News reports acknowledge that income-insecure people are being sacrificed on the front lines (in grocery stores and Amazon trucks) to keep the engine of capitalism weakly pumping. These people are the most likely to get the virus because they cannot stay home, but once they return home, the conditions of their home–such as air quality–are a major factor in whether they will live or die. As we know, the assumption that home is safe, an OSHA-approved space with decent air quality, is false. For many people, this is not the case: they may spend the day in e ventilated office, or outdoors, or in an environment more carefully managed than their own home. The workday may be an escape from conditions that harm. That is no longer the case.

Alice can breathe again. Others can’t. We need to breathe together. We need to recognize the people who can’t breathe, and acknowledge our complicity in accepting and even exacerbating environmental apartheid. Our nation has ghettoized non-white people into valleys of death, while protecting its white electorate in hastily constructed suburbs or tall elegant townhomes, both far away from the nasty and toxic uses that drive our economy. As the governor of Texas prepares to reopen Texas for business (likely in the hopes of avoiding unemployment claims, soothing the fears of the megachurches, and satisfying the relentless bloodthirst of the oil and gas industry) he offers willingly and knowingly to continue to sacrifice oppressed people for the benefit of a few.  The expression ‘gaslighting’ is taking on new and ever darker meanings in these times, as politicians not only deny the recommendations of epidemiologists today, but deny the long history of unequal treatment and unequal spaces installed and maintained through violence.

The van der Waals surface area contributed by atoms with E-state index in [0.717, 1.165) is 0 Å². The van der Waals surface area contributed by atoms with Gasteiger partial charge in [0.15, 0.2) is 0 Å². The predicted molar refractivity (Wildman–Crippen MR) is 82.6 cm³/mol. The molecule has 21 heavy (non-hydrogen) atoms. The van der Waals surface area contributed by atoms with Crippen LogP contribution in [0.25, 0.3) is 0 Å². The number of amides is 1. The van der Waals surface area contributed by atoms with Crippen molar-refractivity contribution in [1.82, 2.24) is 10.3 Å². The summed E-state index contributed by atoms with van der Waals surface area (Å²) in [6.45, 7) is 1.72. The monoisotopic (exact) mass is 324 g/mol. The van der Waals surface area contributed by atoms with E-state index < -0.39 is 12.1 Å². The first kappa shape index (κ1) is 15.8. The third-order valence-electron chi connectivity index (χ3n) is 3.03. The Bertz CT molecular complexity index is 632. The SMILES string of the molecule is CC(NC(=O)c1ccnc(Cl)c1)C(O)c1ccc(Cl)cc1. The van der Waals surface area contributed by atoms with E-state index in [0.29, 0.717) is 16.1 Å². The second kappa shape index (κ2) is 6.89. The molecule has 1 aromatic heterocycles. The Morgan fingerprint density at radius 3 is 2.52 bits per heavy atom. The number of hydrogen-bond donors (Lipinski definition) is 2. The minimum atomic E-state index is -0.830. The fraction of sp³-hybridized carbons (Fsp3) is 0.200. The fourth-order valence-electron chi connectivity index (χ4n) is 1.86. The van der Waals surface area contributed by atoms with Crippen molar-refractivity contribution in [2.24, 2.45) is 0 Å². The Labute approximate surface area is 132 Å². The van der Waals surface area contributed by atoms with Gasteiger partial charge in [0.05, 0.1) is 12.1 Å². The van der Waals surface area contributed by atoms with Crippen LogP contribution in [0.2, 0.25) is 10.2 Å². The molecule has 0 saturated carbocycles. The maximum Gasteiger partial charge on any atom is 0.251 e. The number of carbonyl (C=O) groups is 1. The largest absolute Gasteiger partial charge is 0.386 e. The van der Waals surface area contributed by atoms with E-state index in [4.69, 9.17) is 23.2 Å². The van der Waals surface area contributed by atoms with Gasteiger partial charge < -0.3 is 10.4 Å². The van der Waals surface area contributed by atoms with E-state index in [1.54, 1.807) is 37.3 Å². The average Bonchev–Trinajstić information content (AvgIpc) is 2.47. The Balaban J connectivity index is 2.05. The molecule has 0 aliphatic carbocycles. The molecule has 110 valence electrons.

The inequality of space is the inequality of race, and it is so enshrined in our society it is even in the air we breathe. As the death toll of COVID19 rolls on, we must keep in our sights the truth of the matter: Those who perish are not the victims of the virus so much as the victims of an uncaring, racialized system that marked them for use, abuse, and death at birth. Access to health care is a human right, but so is access to living and sleeping conditions that are safe. That we have provided large sectors of the population with neither is a dark mark on our society, a hex that casts a curse on our culture and poisons our future. Alice can breathe again, but others never will. We have to tell the truth about why they are dying. 

Image: A picture showing the true color of black mold (rhizopus sp) spores, using Light Microscope, Normal image without any coloring or processing: By Ramy algayar – Own work, CC BY 4.0, https://commons.wikimedia.org/w/index.php?curid=65059690

Special thanks to contributing scholar Jamie DeAngelo for the production of this work.